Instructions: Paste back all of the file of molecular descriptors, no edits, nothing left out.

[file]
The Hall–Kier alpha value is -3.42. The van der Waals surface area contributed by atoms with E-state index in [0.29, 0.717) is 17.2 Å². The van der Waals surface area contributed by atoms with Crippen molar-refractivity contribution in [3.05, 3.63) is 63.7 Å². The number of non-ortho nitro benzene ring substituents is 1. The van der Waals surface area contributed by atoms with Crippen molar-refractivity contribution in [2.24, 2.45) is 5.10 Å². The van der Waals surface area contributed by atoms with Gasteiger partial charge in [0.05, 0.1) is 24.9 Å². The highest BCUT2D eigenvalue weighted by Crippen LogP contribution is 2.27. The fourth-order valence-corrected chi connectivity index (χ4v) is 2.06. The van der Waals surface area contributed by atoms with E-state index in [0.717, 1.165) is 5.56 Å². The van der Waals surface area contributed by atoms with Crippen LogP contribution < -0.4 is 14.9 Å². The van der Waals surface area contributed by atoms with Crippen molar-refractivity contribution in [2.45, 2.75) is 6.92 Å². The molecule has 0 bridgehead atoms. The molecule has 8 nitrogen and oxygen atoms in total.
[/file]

The Hall–Kier alpha value is -3.42. The van der Waals surface area contributed by atoms with E-state index in [0.29, 0.717) is 17.2 Å². The van der Waals surface area contributed by atoms with Crippen molar-refractivity contribution in [3.05, 3.63) is 63.7 Å². The number of non-ortho nitro benzene ring substituents is 1. The van der Waals surface area contributed by atoms with Crippen molar-refractivity contribution in [2.24, 2.45) is 5.10 Å². The van der Waals surface area contributed by atoms with Gasteiger partial charge in [0.05, 0.1) is 24.9 Å². The highest BCUT2D eigenvalue weighted by Crippen LogP contribution is 2.27. The fourth-order valence-corrected chi connectivity index (χ4v) is 2.06. The van der Waals surface area contributed by atoms with E-state index in [0.717, 1.165) is 5.56 Å². The van der Waals surface area contributed by atoms with Crippen LogP contribution < -0.4 is 14.9 Å². The van der Waals surface area contributed by atoms with Crippen molar-refractivity contribution in [2.45, 2.75) is 6.92 Å². The molecule has 0 bridgehead atoms. The molecule has 8 nitrogen and oxygen atoms in total.